Using Local and National Government Directories
If you're trying to contact or find a local or national government office, one of many government directories will provide the information you're searching for. Using these directories will give you the phone number, fax number, email address, mailing address and website of any government office or department you need to contact.
Reasons to Contact a Government Office
Many times, you may need to conduct official or personal business with a local or national government office. Examples may include applying for a marriage license, paying property taxes, or renewing a professional license.
In order to find the appropriate office you need to contact, you need to peruse the government section of the local white pages, or search for them online. You may also simply visit your state or county website to contact them online. Online listings and databases often provide the address, phone number and physical address if you need to visit them in person.
Contacting Your Legislator
We have all seen the public service announcements urging us to contact our U.S. Senator or Representative to encourage them to vote a certain way on a currently debated topic in Congress. However, you may find yourself wanting to contact him or her at other times if you feel very strongly about a certain issue that has come to your attention. These offices are held by fellow citizens who have been voted for by the public, so voters are encouraged to contact and communicate with them to ensure they are carrying out the public's wishes.
If you want to contact your mayor, governor or even the President or Vice President, you may find their contact information through government directories as well. Just as with your district's Congressmen and women, as a voter you have the right to contact these executive officials with questions or concerns at any time. Of course, you won't be able to reach the President or Vice President in person very easily, but you can send a letter or email to their office that may be forwarded by their personal staff.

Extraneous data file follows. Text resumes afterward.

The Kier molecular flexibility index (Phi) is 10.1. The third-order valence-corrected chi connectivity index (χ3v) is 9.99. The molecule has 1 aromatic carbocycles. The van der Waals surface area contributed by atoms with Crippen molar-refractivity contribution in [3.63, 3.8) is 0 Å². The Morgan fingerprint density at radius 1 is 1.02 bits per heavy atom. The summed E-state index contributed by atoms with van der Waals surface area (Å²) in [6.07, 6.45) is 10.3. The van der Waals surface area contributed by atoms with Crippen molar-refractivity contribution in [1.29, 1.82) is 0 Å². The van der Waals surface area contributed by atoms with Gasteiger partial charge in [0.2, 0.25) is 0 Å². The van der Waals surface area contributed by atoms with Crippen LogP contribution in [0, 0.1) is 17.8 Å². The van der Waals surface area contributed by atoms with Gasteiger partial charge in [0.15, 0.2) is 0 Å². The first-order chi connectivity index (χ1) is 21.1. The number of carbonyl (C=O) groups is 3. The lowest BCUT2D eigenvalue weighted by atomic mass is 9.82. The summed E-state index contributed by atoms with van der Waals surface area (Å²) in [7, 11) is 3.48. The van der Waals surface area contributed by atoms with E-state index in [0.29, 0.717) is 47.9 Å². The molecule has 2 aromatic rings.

Other Offices in Directories
Contacting the above named officials about specific topics such as homeland security, professional licensing, or even tax issues will likely end with you being forwarded to an individual agency or cabinet. Executive offices appoint and depend upon these smaller offices to take care of very specific issues, and are the best resource for information. In the future, you may want to use a government directory to contact these offices and agencies directly if you know which one handles the issue you're concerned with.
These directories are often provided through state or local government websites, or you may find federal directory information at USA.gov. These sites may provide you with direct links so you can contact them online from the comfort of your own home, or you may need to visit them in person-each locale is different, and you may need to conduct a little research to determine the best office to contact.